With opioid use reportedly rising among rheumatoid patients in Europe, a study of osteoarthritis (OA) patients in British Columbia, Canada, adds to the growing evidence of the risk of hip fractures and all-cause mortality associated with tramadol.
Pain relief is a primary concern for OA patients, since no effective treatments are available to halt OA progression.
Tramadol is a so-called weak opioid, introduced in Australia in late 1998 – but no longer recommended by Australian peak medical bodies after reports of adverse effects increased steadily year on year and a 2019 Cochrane review underscored that position.
However, tramadol is associated with a higher rate of mortality and risk of hip fractures than other pain relief medications commonly prescribed for OA, such as nonsteroidal anti-inflammatory drugs (NSAIDs).
And yet since 2012, the American College of Rheumatologists has conditionally recommended tramadol as first-line therapy for patients with knee OA, along with NSAIDs.
Researchers from the Arthritis Research Canada have now examined the risk of cardiovascular disease (CVD) and venous thromboembolism (VTE), as well as all-cause mortality and hip fractures, associated with tramadol prescription among OA patients in British Columbia, Canada, between 2005 to 2014.
Lead author and PhD candidate Lingyi Li, from the University of British Columbia, presented their findings at the 2020 EULAR conference.
The study – which compared tramadol with three NSAIDs (naproxen, diclofenac and Cox-2 inhibitors) and codeine in over 112,000 Canadian OA patients – reaffirms previous findings from UK cohorts published earlier this year.,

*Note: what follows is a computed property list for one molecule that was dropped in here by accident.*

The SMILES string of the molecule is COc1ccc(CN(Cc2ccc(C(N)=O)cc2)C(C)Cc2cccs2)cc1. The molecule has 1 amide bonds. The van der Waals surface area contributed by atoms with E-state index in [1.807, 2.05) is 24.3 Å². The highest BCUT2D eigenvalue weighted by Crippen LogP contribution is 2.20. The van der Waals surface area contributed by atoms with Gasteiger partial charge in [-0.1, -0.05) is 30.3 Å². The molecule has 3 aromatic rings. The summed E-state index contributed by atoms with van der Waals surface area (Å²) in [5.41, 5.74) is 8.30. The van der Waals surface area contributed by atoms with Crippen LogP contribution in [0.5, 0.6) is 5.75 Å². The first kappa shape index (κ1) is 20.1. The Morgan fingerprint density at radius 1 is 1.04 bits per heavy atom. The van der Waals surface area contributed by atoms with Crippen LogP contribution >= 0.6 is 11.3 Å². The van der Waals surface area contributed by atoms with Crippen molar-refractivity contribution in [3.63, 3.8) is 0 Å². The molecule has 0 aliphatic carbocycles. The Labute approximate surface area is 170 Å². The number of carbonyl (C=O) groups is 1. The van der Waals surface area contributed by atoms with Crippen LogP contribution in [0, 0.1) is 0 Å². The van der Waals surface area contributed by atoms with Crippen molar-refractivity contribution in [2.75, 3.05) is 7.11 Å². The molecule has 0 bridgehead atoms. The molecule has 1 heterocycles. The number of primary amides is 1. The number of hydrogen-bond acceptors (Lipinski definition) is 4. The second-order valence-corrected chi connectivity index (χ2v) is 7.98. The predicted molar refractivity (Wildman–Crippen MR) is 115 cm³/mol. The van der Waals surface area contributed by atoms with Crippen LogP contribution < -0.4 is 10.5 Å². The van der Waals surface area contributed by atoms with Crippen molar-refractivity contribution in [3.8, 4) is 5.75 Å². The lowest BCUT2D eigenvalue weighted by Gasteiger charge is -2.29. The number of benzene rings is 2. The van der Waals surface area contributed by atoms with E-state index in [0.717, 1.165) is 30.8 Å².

Tramadol was associated with an increased risk of all-cause mortality and hip fractures one year after the first prescription, compared with all three NSAIDs, but not codeine.
A higher one-year risk of CVD and VTE among tramadol users was also reported compared with patients prescribed diclofenac and Cox-2 inhibitors only.
Professor David Hunter, a rheumatologist from the Institute of Bone and Joint Research in Sydney, said the inclusion of CVD and VTE in this analysis is novel and may provide some mechanistic insights into the cause of the increased mortality associated with tramadol – although there is always potential for confounding effects with observational studies.
Professor Hunter noted that the reported increase in absolute risk for all-cause mortality, VTE and CVD was only small, however, he said the result was important considering how frequently this medication was used worldwide.
“Even a small [increase in] absolute risk leads to a relatively large number of [adverse] cases, as were seen in this relatively large sample size,” he said.
Professor Hunter also stressed that the risk for VTE, hip fractures and concomitant cardiovascular disease is already higher in people with OA – before adding tramadol into the mix.
“With the real risks of morbidity and mortality in an at-risk population [of OA patients], there is little justification for its use,” he said.
Association of tramadol with all-cause mortality, cardiovascular disease, venous thromboembolism and hip fractures among patients with osteoarthritis: A population-based study, Ann Rheum Dis 2020, 2 June